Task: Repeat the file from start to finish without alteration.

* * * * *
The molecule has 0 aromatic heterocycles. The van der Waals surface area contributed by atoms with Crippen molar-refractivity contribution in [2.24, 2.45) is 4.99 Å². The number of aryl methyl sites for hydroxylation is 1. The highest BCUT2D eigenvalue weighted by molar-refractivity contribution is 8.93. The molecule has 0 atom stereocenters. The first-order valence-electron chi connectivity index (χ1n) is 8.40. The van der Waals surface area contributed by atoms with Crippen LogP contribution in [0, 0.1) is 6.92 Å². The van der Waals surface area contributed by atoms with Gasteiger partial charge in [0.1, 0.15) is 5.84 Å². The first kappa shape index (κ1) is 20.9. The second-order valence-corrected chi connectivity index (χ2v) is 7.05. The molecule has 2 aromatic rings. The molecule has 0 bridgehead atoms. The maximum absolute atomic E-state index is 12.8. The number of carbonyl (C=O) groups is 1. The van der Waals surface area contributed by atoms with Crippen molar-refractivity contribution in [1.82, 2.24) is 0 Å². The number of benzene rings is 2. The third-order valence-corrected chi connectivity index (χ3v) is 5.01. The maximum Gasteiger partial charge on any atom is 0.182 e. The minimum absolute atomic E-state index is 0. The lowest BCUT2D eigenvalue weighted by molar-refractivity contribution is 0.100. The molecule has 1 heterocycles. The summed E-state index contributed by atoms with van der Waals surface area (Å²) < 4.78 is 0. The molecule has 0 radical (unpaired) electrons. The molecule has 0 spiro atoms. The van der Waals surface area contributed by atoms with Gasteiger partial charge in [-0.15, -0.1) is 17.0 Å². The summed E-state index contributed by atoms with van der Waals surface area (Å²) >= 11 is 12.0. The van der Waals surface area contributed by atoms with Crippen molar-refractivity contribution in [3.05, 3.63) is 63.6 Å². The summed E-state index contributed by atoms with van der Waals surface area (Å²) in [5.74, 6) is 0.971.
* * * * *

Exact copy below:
The molecule has 0 aromatic heterocycles. The van der Waals surface area contributed by atoms with Crippen molar-refractivity contribution in [2.24, 2.45) is 4.99 Å². The number of aryl methyl sites for hydroxylation is 1. The highest BCUT2D eigenvalue weighted by molar-refractivity contribution is 8.93. The molecule has 0 atom stereocenters. The first-order valence-electron chi connectivity index (χ1n) is 8.40. The van der Waals surface area contributed by atoms with Crippen LogP contribution in [0, 0.1) is 6.92 Å². The van der Waals surface area contributed by atoms with Gasteiger partial charge in [0.1, 0.15) is 5.84 Å². The first kappa shape index (κ1) is 20.9. The second-order valence-corrected chi connectivity index (χ2v) is 7.05. The molecule has 2 aromatic rings. The molecule has 0 bridgehead atoms. The maximum absolute atomic E-state index is 12.8. The number of carbonyl (C=O) groups is 1. The van der Waals surface area contributed by atoms with Crippen molar-refractivity contribution in [1.82, 2.24) is 0 Å². The number of benzene rings is 2. The third-order valence-corrected chi connectivity index (χ3v) is 5.01. The maximum Gasteiger partial charge on any atom is 0.182 e. The minimum absolute atomic E-state index is 0. The lowest BCUT2D eigenvalue weighted by molar-refractivity contribution is 0.100. The molecule has 1 heterocycles. The summed E-state index contributed by atoms with van der Waals surface area (Å²) < 4.78 is 0. The molecule has 0 radical (unpaired) electrons. The molecule has 0 spiro atoms. The van der Waals surface area contributed by atoms with Gasteiger partial charge in [-0.15, -0.1) is 17.0 Å². The summed E-state index contributed by atoms with van der Waals surface area (Å²) >= 11 is 12.0. The van der Waals surface area contributed by atoms with Crippen molar-refractivity contribution in [3.05, 3.63) is 63.6 Å². The summed E-state index contributed by atoms with van der Waals surface area (Å²) in [5.74, 6) is 0.971.